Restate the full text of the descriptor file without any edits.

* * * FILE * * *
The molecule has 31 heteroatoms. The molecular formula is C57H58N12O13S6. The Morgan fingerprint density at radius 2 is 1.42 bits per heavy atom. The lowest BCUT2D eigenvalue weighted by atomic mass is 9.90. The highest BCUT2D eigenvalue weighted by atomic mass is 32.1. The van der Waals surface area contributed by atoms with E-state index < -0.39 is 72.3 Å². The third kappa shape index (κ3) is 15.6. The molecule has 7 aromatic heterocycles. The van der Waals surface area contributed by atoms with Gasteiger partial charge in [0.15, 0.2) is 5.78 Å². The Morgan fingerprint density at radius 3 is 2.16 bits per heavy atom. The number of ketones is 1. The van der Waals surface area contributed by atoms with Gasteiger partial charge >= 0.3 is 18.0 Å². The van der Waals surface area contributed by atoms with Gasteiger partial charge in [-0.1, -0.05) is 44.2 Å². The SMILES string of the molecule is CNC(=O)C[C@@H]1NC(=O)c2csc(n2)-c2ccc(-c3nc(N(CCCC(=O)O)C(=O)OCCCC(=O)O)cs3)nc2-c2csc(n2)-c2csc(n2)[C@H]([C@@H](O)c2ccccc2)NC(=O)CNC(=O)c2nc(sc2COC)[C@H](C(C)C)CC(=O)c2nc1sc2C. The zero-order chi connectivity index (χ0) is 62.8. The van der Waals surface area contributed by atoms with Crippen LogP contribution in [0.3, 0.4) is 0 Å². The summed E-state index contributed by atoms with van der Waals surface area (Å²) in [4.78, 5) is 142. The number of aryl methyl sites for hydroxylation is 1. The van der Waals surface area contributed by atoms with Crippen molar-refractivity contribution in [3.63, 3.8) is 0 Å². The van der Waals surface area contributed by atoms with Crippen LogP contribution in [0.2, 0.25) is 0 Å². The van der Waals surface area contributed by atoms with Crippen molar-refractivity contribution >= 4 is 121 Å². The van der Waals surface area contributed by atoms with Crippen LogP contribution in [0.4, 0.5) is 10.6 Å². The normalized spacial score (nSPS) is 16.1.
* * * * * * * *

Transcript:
The molecule has 31 heteroatoms. The molecular formula is C57H58N12O13S6. The Morgan fingerprint density at radius 2 is 1.42 bits per heavy atom. The lowest BCUT2D eigenvalue weighted by atomic mass is 9.90. The highest BCUT2D eigenvalue weighted by atomic mass is 32.1. The van der Waals surface area contributed by atoms with E-state index < -0.39 is 72.3 Å². The third kappa shape index (κ3) is 15.6. The molecule has 7 aromatic heterocycles. The van der Waals surface area contributed by atoms with Gasteiger partial charge in [0.15, 0.2) is 5.78 Å². The Morgan fingerprint density at radius 3 is 2.16 bits per heavy atom. The number of ketones is 1. The van der Waals surface area contributed by atoms with Gasteiger partial charge >= 0.3 is 18.0 Å². The van der Waals surface area contributed by atoms with Gasteiger partial charge in [-0.1, -0.05) is 44.2 Å². The SMILES string of the molecule is CNC(=O)C[C@@H]1NC(=O)c2csc(n2)-c2ccc(-c3nc(N(CCCC(=O)O)C(=O)OCCCC(=O)O)cs3)nc2-c2csc(n2)-c2csc(n2)[C@H]([C@@H](O)c2ccccc2)NC(=O)CNC(=O)c2nc(sc2COC)[C@H](C(C)C)CC(=O)c2nc1sc2C. The zero-order chi connectivity index (χ0) is 62.8. The van der Waals surface area contributed by atoms with Crippen LogP contribution in [0.3, 0.4) is 0 Å². The summed E-state index contributed by atoms with van der Waals surface area (Å²) in [4.78, 5) is 142. The number of aryl methyl sites for hydroxylation is 1. The van der Waals surface area contributed by atoms with Crippen molar-refractivity contribution in [3.63, 3.8) is 0 Å². The van der Waals surface area contributed by atoms with Crippen LogP contribution in [0.2, 0.25) is 0 Å². The van der Waals surface area contributed by atoms with Crippen molar-refractivity contribution >= 4 is 121 Å². The van der Waals surface area contributed by atoms with Crippen LogP contribution in [0.4, 0.5) is 10.6 Å². The normalized spacial score (nSPS) is 16.1.